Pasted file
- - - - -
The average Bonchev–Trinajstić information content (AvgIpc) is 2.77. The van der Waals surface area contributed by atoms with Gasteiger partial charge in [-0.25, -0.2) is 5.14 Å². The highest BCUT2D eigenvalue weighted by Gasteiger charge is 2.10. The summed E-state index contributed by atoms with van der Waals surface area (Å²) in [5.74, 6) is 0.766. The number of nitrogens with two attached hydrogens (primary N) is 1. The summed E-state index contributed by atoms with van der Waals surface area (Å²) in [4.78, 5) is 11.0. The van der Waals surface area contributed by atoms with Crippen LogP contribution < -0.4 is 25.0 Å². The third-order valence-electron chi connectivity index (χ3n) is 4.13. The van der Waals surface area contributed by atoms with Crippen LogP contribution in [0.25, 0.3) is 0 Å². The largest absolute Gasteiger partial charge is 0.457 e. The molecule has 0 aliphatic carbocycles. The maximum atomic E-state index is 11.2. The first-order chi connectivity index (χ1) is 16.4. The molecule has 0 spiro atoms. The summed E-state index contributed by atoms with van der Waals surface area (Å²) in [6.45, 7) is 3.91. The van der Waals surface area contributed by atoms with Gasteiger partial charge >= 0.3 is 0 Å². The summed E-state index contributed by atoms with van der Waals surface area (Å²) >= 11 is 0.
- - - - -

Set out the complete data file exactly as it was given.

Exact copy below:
The average Bonchev–Trinajstić information content (AvgIpc) is 2.77. The van der Waals surface area contributed by atoms with Gasteiger partial charge in [-0.25, -0.2) is 5.14 Å². The highest BCUT2D eigenvalue weighted by Gasteiger charge is 2.10. The summed E-state index contributed by atoms with van der Waals surface area (Å²) in [5.74, 6) is 0.766. The number of nitrogens with two attached hydrogens (primary N) is 1. The summed E-state index contributed by atoms with van der Waals surface area (Å²) in [4.78, 5) is 11.0. The van der Waals surface area contributed by atoms with Crippen LogP contribution < -0.4 is 25.0 Å². The third-order valence-electron chi connectivity index (χ3n) is 4.13. The van der Waals surface area contributed by atoms with Crippen LogP contribution in [0.25, 0.3) is 0 Å². The largest absolute Gasteiger partial charge is 0.457 e. The molecule has 0 aliphatic carbocycles. The maximum atomic E-state index is 11.2. The first-order chi connectivity index (χ1) is 16.4. The molecule has 0 spiro atoms. The summed E-state index contributed by atoms with van der Waals surface area (Å²) in [6.45, 7) is 3.91. The van der Waals surface area contributed by atoms with Gasteiger partial charge >= 0.3 is 0 Å². The summed E-state index contributed by atoms with van der Waals surface area (Å²) >= 11 is 0.